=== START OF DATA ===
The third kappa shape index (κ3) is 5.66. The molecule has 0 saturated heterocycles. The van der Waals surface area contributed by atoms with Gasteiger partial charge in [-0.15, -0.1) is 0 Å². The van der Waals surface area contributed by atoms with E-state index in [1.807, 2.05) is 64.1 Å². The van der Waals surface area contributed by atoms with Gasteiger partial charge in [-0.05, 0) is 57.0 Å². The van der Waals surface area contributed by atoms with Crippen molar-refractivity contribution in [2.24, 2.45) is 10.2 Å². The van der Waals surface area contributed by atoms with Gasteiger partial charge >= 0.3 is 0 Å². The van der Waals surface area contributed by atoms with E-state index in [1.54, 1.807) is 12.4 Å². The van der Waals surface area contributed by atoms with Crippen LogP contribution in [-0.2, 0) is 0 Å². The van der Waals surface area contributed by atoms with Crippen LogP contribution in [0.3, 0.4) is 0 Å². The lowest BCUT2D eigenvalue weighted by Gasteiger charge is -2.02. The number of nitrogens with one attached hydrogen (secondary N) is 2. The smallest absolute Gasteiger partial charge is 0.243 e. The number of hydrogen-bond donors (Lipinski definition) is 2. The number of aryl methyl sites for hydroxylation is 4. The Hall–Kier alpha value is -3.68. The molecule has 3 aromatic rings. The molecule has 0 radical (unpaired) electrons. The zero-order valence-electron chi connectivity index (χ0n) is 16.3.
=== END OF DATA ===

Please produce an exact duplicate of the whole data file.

The third kappa shape index (κ3) is 5.66. The molecule has 0 saturated heterocycles. The van der Waals surface area contributed by atoms with Gasteiger partial charge in [-0.15, -0.1) is 0 Å². The van der Waals surface area contributed by atoms with E-state index in [1.807, 2.05) is 64.1 Å². The van der Waals surface area contributed by atoms with Gasteiger partial charge in [-0.05, 0) is 57.0 Å². The van der Waals surface area contributed by atoms with Crippen molar-refractivity contribution in [2.24, 2.45) is 10.2 Å². The van der Waals surface area contributed by atoms with Gasteiger partial charge >= 0.3 is 0 Å². The van der Waals surface area contributed by atoms with E-state index in [1.54, 1.807) is 12.4 Å². The van der Waals surface area contributed by atoms with Crippen LogP contribution in [-0.2, 0) is 0 Å². The van der Waals surface area contributed by atoms with Crippen LogP contribution in [0.3, 0.4) is 0 Å². The lowest BCUT2D eigenvalue weighted by Gasteiger charge is -2.02. The number of nitrogens with one attached hydrogen (secondary N) is 2. The smallest absolute Gasteiger partial charge is 0.243 e. The number of hydrogen-bond donors (Lipinski definition) is 2. The number of aryl methyl sites for hydroxylation is 4. The Hall–Kier alpha value is -3.68. The molecule has 3 aromatic rings. The molecule has 0 radical (unpaired) electrons. The zero-order valence-electron chi connectivity index (χ0n) is 16.3.